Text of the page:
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Mushrooms and Bugs

Wonderful Christopher sent along two artsy-links today that I’d like to share. The first is this L.A. Times story on a unique photography project which was a collaboration between film location scouts and disadvantaged high school students. The resulting shots of the abandoned Ambassador Hotel are eerie, especially a lovely pic of mushrooms growing out of carpeting. The other is a New York Times article on a museum exhibit of models, drawings and other pieces from — synergy alert — Pixar films. Oh, how I would love to be in NYC to catch that one.

6 Thoughts on “Mushrooms and Bugs

  1. Not to be morbid, but the Ambassador Hotel is where Robert Kennedy was gunned down. Many proponents of saving The Ambassador wanted to save it for that specific reason…others strictly for architectural reasons.

    There’s also still a huge contingent of folks who are trying to rescue the many, many feral cats that made The Ambassador their home.

    The last time I saw the Ambassador was back in August when I visited a friend in a hospital across the street. What remained of the hotel was just a big ugly clump of grey concrete and fencing and lots of dirt.

    Since that plot of land also once contained the glitzy Cocoanut Grove nightclub, it was quite a little happening area back in the glory days of Hollywood. There are quite a few websites that have now-and-then photos of the hotel and Grove.

    thanks for the article link

    Kurt
    Long Beach, CA

  2. I hate that LA has such a penchant for tearing down its history. Places like the Ambassador, the Brown Derby–places where you could go and imagine What It Was Like, when Marilyn and Frank and Bette and Joan partied.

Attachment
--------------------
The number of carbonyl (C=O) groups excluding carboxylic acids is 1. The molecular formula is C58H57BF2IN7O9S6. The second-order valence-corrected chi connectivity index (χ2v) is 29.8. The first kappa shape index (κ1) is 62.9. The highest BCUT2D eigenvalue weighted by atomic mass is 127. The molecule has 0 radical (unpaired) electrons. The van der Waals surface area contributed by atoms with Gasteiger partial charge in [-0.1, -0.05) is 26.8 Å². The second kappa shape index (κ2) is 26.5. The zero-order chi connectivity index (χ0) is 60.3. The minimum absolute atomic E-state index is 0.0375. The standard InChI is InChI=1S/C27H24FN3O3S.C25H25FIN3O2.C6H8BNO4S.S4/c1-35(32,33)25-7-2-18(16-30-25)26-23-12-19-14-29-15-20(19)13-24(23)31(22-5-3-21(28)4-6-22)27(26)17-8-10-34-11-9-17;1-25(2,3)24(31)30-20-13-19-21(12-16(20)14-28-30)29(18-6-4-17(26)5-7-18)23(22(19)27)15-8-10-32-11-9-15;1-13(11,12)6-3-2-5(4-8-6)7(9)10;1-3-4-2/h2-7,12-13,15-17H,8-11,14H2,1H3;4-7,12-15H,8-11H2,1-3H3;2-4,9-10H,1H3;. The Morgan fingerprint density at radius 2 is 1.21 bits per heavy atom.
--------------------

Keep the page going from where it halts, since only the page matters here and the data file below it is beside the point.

As soon as I am done with grad school, I plan to get involved with LAModern Conservancy. Its a crying shame that architectural and social treasures are torn down, just to make room for condos and the like.

  3. Libby: You go girl!

    Matt and I have made many pilgramages to the LA area to see such icons before they are/were destroyed: Perino’s, the Ambassador Hotel, Bullock’s Wilshire (where, a little before it closed, I had a wonderful lunch in that little famous restaurant upstairs), Roosevelt Hotel, Musso & Franks, Larry Edmund’s bookstore, Schwab’s, the Hollyhock House, Ramon Novarro’s house, Joan Crawford’s House, Jack Benny’s house, the Polo Lounge, and so many more.

    I wish I understood why I felt such a connection to these buildings, these places that really had no direct relationship to my life. But I do, and I miss them as they get torn down and disappear into the memories and the books of history. It is really sad.

    The same is true for great old buildings in Phoenix (which few are left), or anywhere around the country. I guess this is one reason we live in a historic district in a 1927 home: an obligation to preserve part of history.

  4. I thought the link would show the pictures… I would LOVE to see them. Any idea if they will ever be online anywhere? I doubt I’ll be able to hop over from Ohio to see the exhibit…

  5. Nancy: There is a little Photo Gallery slideshow link to the right of the article title. That is the only source of pix that I know of right now.

  6. Christopher, I totally understand–I feel that connection too–and like you, I didnt even grow up here. I’ve been to Musso and Franks, the Polo Lounge, and the Roosevelt–wonderful places all of them. Like you have done, I would love to buy a historic home–even if its just from the 50s. I like to think of all the people who have lived there, laughed and cried there–I dont want a soulless tract mansion.

    Unfortunately there seem to be a LOT of people in LA that just tear everything down and appreciate absolutely nothing from the past (like the criminal act of destroying the Maslon house in Palm Springs). Its different on the East coast–everyone is all about saving old places.

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